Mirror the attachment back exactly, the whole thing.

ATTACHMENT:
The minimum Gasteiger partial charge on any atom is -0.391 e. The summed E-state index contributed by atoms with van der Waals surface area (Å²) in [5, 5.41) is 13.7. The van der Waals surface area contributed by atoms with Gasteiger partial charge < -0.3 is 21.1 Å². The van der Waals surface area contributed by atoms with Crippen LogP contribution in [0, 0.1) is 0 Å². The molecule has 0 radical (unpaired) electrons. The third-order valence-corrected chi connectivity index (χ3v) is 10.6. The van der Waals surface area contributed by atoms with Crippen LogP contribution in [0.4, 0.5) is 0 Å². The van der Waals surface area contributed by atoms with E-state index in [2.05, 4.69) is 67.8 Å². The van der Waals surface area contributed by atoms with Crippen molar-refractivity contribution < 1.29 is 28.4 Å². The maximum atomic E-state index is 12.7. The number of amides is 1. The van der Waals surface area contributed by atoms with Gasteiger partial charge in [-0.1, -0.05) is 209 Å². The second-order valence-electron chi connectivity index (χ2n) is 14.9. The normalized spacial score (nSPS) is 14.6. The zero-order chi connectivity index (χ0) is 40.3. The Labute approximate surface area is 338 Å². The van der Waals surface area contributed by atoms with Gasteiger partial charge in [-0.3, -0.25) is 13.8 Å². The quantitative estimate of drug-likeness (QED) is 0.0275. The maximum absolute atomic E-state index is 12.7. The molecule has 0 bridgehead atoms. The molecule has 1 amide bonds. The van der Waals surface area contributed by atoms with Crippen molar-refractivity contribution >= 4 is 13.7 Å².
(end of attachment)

The minimum Gasteiger partial charge on any atom is -0.391 e. The summed E-state index contributed by atoms with van der Waals surface area (Å²) in [5, 5.41) is 13.7. The van der Waals surface area contributed by atoms with Gasteiger partial charge < -0.3 is 21.1 Å². The van der Waals surface area contributed by atoms with Crippen LogP contribution in [0, 0.1) is 0 Å². The molecule has 0 radical (unpaired) electrons. The third-order valence-corrected chi connectivity index (χ3v) is 10.6. The van der Waals surface area contributed by atoms with Crippen LogP contribution in [0.4, 0.5) is 0 Å². The van der Waals surface area contributed by atoms with E-state index in [2.05, 4.69) is 67.8 Å². The van der Waals surface area contributed by atoms with Crippen molar-refractivity contribution < 1.29 is 28.4 Å². The maximum atomic E-state index is 12.7. The number of amides is 1. The van der Waals surface area contributed by atoms with Gasteiger partial charge in [-0.1, -0.05) is 209 Å². The second-order valence-electron chi connectivity index (χ2n) is 14.9. The normalized spacial score (nSPS) is 14.6. The zero-order chi connectivity index (χ0) is 40.3. The Labute approximate surface area is 338 Å². The van der Waals surface area contributed by atoms with Gasteiger partial charge in [-0.3, -0.25) is 13.8 Å². The quantitative estimate of drug-likeness (QED) is 0.0275. The maximum absolute atomic E-state index is 12.7. The molecule has 0 bridgehead atoms. The molecule has 1 amide bonds. The van der Waals surface area contributed by atoms with Crippen molar-refractivity contribution >= 4 is 13.7 Å².